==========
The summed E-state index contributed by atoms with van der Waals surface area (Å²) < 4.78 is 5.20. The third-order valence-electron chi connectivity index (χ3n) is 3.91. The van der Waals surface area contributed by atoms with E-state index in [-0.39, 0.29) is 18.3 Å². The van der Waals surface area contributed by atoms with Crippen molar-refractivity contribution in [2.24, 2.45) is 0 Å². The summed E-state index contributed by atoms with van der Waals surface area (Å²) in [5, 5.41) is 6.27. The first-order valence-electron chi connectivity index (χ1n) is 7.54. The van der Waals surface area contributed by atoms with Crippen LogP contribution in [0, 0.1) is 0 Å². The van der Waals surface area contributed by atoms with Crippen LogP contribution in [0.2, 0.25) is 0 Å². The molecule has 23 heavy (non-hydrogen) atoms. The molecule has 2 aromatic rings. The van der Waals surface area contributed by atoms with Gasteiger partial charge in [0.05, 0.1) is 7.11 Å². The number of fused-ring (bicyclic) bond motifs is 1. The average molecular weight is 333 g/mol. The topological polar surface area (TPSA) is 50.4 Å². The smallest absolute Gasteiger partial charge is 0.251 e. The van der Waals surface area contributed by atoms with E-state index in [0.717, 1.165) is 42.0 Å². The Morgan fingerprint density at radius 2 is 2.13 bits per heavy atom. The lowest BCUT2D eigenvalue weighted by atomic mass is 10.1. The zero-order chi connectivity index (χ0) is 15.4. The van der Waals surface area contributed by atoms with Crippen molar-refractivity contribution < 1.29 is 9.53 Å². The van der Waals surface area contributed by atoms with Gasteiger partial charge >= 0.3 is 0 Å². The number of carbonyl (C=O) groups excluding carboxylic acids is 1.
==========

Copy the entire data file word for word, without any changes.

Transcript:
The summed E-state index contributed by atoms with van der Waals surface area (Å²) < 4.78 is 5.20. The third-order valence-electron chi connectivity index (χ3n) is 3.91. The van der Waals surface area contributed by atoms with E-state index in [-0.39, 0.29) is 18.3 Å². The van der Waals surface area contributed by atoms with Crippen molar-refractivity contribution in [2.24, 2.45) is 0 Å². The summed E-state index contributed by atoms with van der Waals surface area (Å²) in [5, 5.41) is 6.27. The first-order valence-electron chi connectivity index (χ1n) is 7.54. The van der Waals surface area contributed by atoms with Crippen LogP contribution in [0, 0.1) is 0 Å². The van der Waals surface area contributed by atoms with Crippen LogP contribution in [0.2, 0.25) is 0 Å². The molecule has 23 heavy (non-hydrogen) atoms. The molecule has 2 aromatic rings. The van der Waals surface area contributed by atoms with Gasteiger partial charge in [0.05, 0.1) is 7.11 Å². The number of fused-ring (bicyclic) bond motifs is 1. The average molecular weight is 333 g/mol. The topological polar surface area (TPSA) is 50.4 Å². The smallest absolute Gasteiger partial charge is 0.251 e. The van der Waals surface area contributed by atoms with E-state index in [0.717, 1.165) is 42.0 Å². The Morgan fingerprint density at radius 2 is 2.13 bits per heavy atom. The lowest BCUT2D eigenvalue weighted by atomic mass is 10.1. The zero-order chi connectivity index (χ0) is 15.4. The van der Waals surface area contributed by atoms with Crippen molar-refractivity contribution < 1.29 is 9.53 Å². The van der Waals surface area contributed by atoms with Gasteiger partial charge >= 0.3 is 0 Å². The number of carbonyl (C=O) groups excluding carboxylic acids is 1.